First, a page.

fertility chartAs I said in my How To Chart (Quick & Dirty Version) article, the practice of using Fertility Awareness Methods (FAM) involves monitoring your body’s signs of fertility.

The three signs of fertility that can be monitored are cervical mucus, basal body temperature, and cervical position. I now want to explain in a bit more detail how this works and why you need to look at these particular body signs.

**Please make sure to work with a FAM educator before using this as a method of contraception. While it is easy to learn, there are a lot of small things that can make a difference to how accurate your observations and recordings are. Do not start using FAM for contraception until you are confident understanding the rules and interpreting your charts.**

1. Cervical Mucus – required

First of all, for those of you who don’t know, the cervix is the neck of the uterus, the opening that links the vagina to the uterus, and what stretches and expands so the baby can come out during childbirth (click here for diagram).

As eggs mature in your ovaries each menstrual cycle, the hormones released by them will cause the cervix to produce a mucus/fluid. This is only produced as the eggs develop, which means it is only produced as you get close to ovulation.

The reason this mucus is so important is that it is a sign that ovulation will happen soon, and the man’s sperm can live up to five days inside the mucus.

By learning to observe, keep track of (chart), and interpret your mucus signs, you can know where you are in your menstrual cycle, and when you are fertile or infertile in each cycle.

Any time you see mucus you will be fertile, and you continue to be fertile for three days after the mucus dries up. For these reasons, it’s very important to learn what the different colours, stretchiness, and consistency of the cervical mucus mean, and to get some kind of support in making FAM charts to be sure you are getting it right.

2. Basal Body Temperature – optional but suggested

Basal Body Temperature (BBT) is the lowest resting temperature of your body, which is best measured first thing in the morning upon waking.

After you ovulate the hormone progesterone will cause your BBT to rise up, so if you take your temperature every day you will see a pattern of lower temperatures before you ovulate and higher temperatures after you ovulate.

This is best taken at the same time every day (within about an hour) and after at least five hours of sleep. The reason for this is that your body has a 24 hour pattern of temperatures and you need to catch your body at the same point in the cycle every day in order to compare one day to the next to the next.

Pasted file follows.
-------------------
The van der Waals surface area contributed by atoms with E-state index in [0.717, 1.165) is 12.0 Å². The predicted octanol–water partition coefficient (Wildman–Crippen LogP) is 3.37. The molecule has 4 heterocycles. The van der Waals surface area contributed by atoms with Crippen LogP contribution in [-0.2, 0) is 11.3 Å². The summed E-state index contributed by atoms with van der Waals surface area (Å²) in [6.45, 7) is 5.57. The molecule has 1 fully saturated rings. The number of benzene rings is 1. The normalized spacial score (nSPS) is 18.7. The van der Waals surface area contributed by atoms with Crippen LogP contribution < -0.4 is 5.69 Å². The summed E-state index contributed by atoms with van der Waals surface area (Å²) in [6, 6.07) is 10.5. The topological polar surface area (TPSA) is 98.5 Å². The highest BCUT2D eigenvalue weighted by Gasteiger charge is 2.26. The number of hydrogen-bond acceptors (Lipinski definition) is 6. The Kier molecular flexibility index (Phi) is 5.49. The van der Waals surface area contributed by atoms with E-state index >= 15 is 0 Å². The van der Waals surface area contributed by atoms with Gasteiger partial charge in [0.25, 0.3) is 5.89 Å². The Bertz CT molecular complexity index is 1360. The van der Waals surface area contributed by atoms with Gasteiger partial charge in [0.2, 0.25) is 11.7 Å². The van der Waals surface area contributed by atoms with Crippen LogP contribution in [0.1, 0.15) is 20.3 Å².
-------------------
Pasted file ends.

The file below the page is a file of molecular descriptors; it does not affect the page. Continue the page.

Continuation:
Because your temperature goes up after you ovulate, the reason for measuring it is to confirm that ovulation has passed (however it cannot tell you when ovulation is approaching). Once you have three temperatures higher than the previous six you can confirm that ovulation has passed.

Temperature can be affected by quality of sleep, stress, illness, travel, drinking alcohol, and other things, so it’s best to keep track of anything that you think might have affected your temperature and be cautious when interpreting the pattern.

3. Cervical Position – optional

Did you know that the position of your cervix changes based on where you are in your cycle? And you can feel this with your fingers? Pretty amazing! Some women like to keep track of this and look for patterns as a cross-check with the other fertility signs. However, this is not required for FAM to be effective and cannot tell you when you are fertile by itself.

Basically, when you are close to ovulating your cervix will be higher, softer, straighter, and more open. When you are not close to ovulation it will be the opposite: lower, harder, more angled, and closed. This is, of course, a continuum, so it can take some time to figure out the different feelings.

Learning to chart these signs can take a bit of practice, but once learned it is really easy and will become second nature.

The rules of FAM and the interpretation of your signs and charts are very important, so if you want to use FAM (especially if you are using it for contraception!) it’s best to use abstinence, alternative sex (NO genital contact), or barrier methods until you feel confident and sure of the rules to ensure you are successful, otherwise you may end up pregnant when you don’t want to be.

Want to learn more? Ask me how or check out one of my programs.

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